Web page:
(photo credit: PR)
Shirley Brill, the internationally acclaimed Israeli clarinet player who will appear with the Tel Aviv Soloists Ensemble this month, confides that the choice of instrument that has taken her to the most prestigious venues around was quite incidental.
“I studied piano but wanted to play music with other people. One day, Arye Reuven, the manager of our Petah Tikva Conservatory, told me that a new teacher had joined the faculty. This was Yitzhak Katzap – and the rest is history,” says the 32-yearold Brill in a phone interview from Germany, where she currently resides and works with her pianist husband, Jonathan Aner, and their child.
She was really lucky – Yitzhak Katzap, who immigrated from Romania with a solid teaching career behind him, has established himself in Israel as a prominent pedagogue who nurtured several generations of local clarinet players. Some of them enjoy globe-trotting solo careers while others work in prestigious orchestras and play chamber music.
“I am still grateful to Reuven for bringing such excellent a teacher,” she goes on. “First of all, he is a wonderful person and we, all his students, were like a family.
He made it a point to keep a friendly atmosphere and to avoid unnecessary competition between us. He never counted his working hours and could study with us as long as needed. The important thing for him was to teach us doing everything correctly from the very beginning. So when I decided to move abroad and started to study with [prominent German clarinet player] Sabine Mayer, she immediately said: “You have a solid basis, from here we can advance, no need to fix mistakes – there are none.”
Speaking about Mayer, Brill says that the former taught her “the elegance of sound and musicianship among other things.
She also taught us how to learn – now that I myself am teaching, I see that not all students really know how to learn, how to teach themselves.”
Brill currently plays solo with orchestras and with chamber ensembles as part of regular concert activities and also appears at festivals. She is teaching chamber music at Hanns Eisler Musikhochschule in Berlin and conducts master classes in Europe and beyond.
Although Brill chose clarinet almost by chance – “I first considered oboe” – she now feels that this is really a music instrument through which she can express herself. “I like the characteristic sound of clarinet. It is equally good for both classics and jazz and is powerful enough to reach the last row in the concert hall. Many prominent composers wrote for it, such as Mozart and Brahms.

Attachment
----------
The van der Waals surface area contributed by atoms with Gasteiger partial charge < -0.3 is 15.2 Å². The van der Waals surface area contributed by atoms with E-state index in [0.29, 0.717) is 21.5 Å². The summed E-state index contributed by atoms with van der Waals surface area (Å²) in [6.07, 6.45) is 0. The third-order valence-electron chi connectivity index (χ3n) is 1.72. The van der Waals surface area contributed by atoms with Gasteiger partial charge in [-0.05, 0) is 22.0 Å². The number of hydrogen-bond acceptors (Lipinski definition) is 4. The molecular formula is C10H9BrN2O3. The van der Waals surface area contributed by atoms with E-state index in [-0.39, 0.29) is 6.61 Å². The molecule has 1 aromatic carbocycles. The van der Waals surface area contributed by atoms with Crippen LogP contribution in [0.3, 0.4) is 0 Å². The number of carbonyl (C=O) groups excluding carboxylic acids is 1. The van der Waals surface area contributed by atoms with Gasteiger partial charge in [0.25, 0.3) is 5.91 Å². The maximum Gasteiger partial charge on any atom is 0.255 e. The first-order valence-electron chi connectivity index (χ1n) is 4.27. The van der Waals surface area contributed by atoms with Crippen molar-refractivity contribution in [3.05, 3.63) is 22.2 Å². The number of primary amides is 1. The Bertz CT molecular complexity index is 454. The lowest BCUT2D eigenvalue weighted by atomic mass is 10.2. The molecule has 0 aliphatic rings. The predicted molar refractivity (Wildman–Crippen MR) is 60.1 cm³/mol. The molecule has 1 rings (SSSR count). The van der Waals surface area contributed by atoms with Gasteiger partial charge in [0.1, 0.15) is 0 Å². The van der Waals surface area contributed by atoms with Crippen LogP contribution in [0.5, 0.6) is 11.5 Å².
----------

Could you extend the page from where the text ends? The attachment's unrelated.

“Interesting enough, that the latter wrote for clarinet toward the end of his days when he already decided to quit composing. Yet being captivated by its sound, he put his retirement programs aside and composed two sonatas, a trio and a quintet! Also Mozart composed his clarinet concerto just before his death,” she adds.
Clarinet repertoire is not as large as that for violin or piano, but not that small. “I reveal lessknown, but still amazingly beautiful pieces for clarinet all the time. And I also arrange pieces originally written for other instruments. A few months ago I released a recording of [Leos] Janacek’s sonata for violin and piano in my arrangement for clarinet, which earned positive critics.”
Brill plays a clarinet produced especially for her by the Schwenk und Seggelke workshop in Bamberg. “It was built according to my personality as a musician,” she says. “Before creating the instrument, they spoke with me a lot – we’ve actually become friends – about music I like to play and about my style. And with this instrument – as well as clarinets of other types, produced by Schwenk und Seggelke – I feel totally at home, I enjoy its warm sound.”
Brill plays mostly classics, with eventual sorties to klezmer and jazz.
With the Tel Aviv Soloists she will perform Concerto for Clarinet and String Orchestra, composed by Aaron Copland for Benny Goodman.
The program also features pieces by Yehezkel Braun, George Gershwin and Antonin Dvorak.
The concerts will take place on May 2 at Krieger Auditorium in Haifa ((04) 836-3804), on May 5 at the Israeli Conservatory in Tel Aviv (054-693-4439) and at Weil Auditorium in Kfar Shmaryahu (09) 956-9430).
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